By Mike Colias, Crain News Service
DETROIT (March 19, 2014) — General Motors Co. has created global safety czar position to “quickly identify and solve product safety issues,” as the company continues to grapple with a crisis touched off by last month’s recall of 1.6 million cars for a faulty ignition switch.
Jeff Boyer, 58, will become vice president of global vehicle safety, effective immediately, GM said in a statement March 18. The 40-year GM veteran will oversee all GM product recalls, as well as safety development of vehicle systems.
GM joins Ford Motor Co. as the only other major auto maker with a vice president of safety, according to an Automotive News listing of industry executives.
Mr. Boyer has been executive director of engineering operations and systems development since 2011. Before that, he was executive director of global interior engineering and safety performance, responsible for certification of GM vehicle safety and crashworthiness.
He will report to John Calabrese, GM’s global engineering chief, and will become a member of GM’s product development staff, led by Mark Reuss, GM’s head of global product development, the company said.
GM CEO Mary Barra said in a statement that Mr. Boyer will have full access to top GM executives and its board of directors, sending the message that GM’s top brass is redoubling its safety focus.
“This new role elevates and integrates our safety process under a single leader so we can set a new standard for customer safety with more rigorous accountability,” Ms. Barra said in the statement. “If there are any obstacles in his way, Jeff has the authority to clear them. If he needs any additional resources, he will get them.”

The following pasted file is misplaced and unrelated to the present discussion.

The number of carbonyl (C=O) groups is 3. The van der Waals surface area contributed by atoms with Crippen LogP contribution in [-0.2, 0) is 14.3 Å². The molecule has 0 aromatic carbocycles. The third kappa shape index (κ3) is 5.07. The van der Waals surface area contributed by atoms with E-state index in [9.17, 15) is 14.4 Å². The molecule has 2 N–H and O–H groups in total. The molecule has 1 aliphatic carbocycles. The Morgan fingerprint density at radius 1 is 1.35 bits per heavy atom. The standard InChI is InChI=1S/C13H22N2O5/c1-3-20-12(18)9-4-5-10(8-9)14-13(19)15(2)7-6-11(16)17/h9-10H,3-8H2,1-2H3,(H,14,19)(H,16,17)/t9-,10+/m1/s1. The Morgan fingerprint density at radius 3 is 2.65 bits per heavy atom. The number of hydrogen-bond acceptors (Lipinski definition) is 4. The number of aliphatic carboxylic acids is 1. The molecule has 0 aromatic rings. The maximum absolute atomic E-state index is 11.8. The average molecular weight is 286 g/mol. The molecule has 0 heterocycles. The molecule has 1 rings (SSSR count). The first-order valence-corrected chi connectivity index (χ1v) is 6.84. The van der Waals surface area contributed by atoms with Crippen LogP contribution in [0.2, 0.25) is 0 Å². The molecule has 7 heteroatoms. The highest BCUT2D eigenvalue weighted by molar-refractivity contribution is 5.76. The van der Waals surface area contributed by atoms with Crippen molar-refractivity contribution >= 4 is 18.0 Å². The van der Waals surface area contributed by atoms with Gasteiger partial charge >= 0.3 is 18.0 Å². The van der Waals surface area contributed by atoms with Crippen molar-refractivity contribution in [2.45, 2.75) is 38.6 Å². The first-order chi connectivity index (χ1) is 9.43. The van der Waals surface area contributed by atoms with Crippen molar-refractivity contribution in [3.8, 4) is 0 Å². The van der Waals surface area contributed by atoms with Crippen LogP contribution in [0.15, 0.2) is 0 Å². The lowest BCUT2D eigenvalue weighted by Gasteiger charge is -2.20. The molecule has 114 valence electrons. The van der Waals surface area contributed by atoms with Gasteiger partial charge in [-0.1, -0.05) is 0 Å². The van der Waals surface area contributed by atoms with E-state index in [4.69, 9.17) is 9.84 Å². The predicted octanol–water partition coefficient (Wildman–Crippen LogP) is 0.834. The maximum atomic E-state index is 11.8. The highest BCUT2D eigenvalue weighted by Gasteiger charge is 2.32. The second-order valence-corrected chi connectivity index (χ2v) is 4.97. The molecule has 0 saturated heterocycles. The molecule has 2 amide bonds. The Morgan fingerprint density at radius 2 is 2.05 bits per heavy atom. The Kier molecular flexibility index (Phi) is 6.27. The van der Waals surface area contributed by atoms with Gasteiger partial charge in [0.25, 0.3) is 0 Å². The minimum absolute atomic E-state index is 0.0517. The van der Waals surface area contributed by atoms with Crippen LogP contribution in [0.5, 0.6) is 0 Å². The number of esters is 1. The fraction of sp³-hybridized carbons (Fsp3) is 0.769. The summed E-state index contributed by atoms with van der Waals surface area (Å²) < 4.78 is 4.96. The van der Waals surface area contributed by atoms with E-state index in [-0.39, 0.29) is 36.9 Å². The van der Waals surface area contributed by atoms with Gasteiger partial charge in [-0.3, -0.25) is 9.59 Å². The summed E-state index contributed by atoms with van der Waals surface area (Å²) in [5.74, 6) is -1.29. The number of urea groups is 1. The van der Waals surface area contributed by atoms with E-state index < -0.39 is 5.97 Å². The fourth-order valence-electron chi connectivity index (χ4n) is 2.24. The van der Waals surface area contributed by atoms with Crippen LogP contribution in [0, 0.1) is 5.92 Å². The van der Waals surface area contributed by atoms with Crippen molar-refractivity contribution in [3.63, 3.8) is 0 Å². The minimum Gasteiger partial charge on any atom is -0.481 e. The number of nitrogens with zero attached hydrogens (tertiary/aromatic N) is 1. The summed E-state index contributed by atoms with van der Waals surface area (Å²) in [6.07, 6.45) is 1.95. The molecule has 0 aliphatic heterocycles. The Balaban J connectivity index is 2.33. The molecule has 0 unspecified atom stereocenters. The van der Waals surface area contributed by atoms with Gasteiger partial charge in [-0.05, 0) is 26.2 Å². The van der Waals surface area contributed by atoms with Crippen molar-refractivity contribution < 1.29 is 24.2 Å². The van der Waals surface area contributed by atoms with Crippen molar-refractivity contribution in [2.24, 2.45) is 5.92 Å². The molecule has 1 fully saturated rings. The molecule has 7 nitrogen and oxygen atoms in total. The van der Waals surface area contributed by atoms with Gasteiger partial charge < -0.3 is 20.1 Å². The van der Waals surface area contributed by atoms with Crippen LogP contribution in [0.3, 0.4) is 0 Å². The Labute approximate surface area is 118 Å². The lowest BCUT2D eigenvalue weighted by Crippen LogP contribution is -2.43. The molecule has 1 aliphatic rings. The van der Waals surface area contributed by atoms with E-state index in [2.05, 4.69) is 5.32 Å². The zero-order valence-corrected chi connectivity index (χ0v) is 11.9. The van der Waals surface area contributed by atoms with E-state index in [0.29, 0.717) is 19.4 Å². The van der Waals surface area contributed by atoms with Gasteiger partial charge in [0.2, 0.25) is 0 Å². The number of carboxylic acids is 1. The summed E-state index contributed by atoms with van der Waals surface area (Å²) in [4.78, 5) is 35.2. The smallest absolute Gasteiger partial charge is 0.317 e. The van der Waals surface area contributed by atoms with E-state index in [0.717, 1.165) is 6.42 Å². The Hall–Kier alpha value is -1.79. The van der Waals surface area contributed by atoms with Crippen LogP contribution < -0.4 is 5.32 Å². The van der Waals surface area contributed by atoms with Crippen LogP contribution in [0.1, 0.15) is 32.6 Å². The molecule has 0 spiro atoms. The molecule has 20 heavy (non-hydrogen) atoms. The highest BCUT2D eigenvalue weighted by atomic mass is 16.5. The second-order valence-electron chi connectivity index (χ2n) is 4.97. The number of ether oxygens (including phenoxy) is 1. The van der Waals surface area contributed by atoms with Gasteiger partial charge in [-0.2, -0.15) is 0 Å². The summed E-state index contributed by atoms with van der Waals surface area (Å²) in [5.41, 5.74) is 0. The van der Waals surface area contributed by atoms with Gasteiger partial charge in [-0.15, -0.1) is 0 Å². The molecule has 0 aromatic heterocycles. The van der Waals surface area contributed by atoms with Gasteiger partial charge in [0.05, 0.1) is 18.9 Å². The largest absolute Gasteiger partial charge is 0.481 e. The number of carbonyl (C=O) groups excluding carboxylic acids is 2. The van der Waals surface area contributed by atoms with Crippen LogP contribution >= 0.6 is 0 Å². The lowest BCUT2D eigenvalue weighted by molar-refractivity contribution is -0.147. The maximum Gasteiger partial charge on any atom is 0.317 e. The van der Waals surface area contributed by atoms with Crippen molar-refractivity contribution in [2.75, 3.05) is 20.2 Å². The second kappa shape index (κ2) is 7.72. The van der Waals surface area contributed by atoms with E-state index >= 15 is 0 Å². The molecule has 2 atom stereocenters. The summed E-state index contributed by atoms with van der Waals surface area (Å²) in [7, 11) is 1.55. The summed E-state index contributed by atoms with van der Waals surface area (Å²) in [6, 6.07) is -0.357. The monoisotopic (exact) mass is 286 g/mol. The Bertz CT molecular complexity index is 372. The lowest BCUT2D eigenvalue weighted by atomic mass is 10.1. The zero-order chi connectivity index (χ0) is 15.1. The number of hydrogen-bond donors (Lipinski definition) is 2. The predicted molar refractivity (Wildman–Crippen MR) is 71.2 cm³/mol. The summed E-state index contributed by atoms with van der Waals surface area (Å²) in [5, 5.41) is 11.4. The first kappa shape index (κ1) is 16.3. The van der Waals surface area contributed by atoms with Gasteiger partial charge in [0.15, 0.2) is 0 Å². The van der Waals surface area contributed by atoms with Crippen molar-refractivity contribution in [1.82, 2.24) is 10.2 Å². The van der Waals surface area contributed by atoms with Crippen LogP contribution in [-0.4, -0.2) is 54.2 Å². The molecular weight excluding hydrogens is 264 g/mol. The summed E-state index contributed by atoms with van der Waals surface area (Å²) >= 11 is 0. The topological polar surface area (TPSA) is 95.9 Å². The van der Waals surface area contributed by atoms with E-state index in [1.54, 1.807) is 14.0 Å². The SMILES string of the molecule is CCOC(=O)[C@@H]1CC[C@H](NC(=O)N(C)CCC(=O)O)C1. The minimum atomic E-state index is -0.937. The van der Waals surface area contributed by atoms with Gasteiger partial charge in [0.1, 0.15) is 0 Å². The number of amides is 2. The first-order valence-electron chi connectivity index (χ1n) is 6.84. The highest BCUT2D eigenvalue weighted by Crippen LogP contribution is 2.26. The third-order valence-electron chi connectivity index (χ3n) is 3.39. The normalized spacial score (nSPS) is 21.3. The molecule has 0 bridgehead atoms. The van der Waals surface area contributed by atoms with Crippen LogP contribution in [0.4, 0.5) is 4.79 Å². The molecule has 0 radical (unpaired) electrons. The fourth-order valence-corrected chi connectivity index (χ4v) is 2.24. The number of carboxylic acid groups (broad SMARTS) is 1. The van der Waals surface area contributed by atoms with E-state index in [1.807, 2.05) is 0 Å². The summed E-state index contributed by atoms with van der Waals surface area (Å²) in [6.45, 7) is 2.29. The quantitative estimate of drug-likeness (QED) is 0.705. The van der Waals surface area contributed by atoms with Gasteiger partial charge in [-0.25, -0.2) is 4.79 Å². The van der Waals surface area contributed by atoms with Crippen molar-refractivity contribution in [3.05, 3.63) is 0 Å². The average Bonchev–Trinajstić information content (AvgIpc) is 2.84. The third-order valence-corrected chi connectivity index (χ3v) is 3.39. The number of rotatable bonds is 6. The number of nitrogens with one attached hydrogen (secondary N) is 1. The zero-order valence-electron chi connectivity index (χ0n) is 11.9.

The announcement comes one day after GM announced three U.S. recalls covering 1.5 million full-sized vans, crossovers and Cadillac XTS models to fix flaws related to brakes and airbag wiring harnesses.
Those problems are unrelated to the ignition switch recall announced last month, which includes six models and 1.37 million U.S. cars from 2003-07 model years and has been linked to 12 deaths. GM has said that engineers discovered a problem as early as 2001, on a preproduction Saturn Ion.
The controversy over GM’s handling of the ignition-switch recall has snowballed quickly. Since late February, the National Highway Traffic Safety Administration (NHTSA), two congressional committees and the U.S. Department of Justice have begun investigating why it took so long for GM to recall the cars.
Early and difficult test
The crisis poses an early and difficult test for Ms. Barra, 52, who took over as CEO on Jan. 15 after three years as GM’s global product development chief.
The investigations and bad press threaten to mar GM’s reputation just as its turnaround from its 2009 bankruptcy gains steam, with the auto maker rolling out several hit products and racking up accolades for vehicle quality and ratings.
Mr. Boyer’s appointment appears to partly be an effort to show consumers, regulators and lawmakers that GM is serious about determining how it let the ignition-switch problem linger and preventing future safety lapses.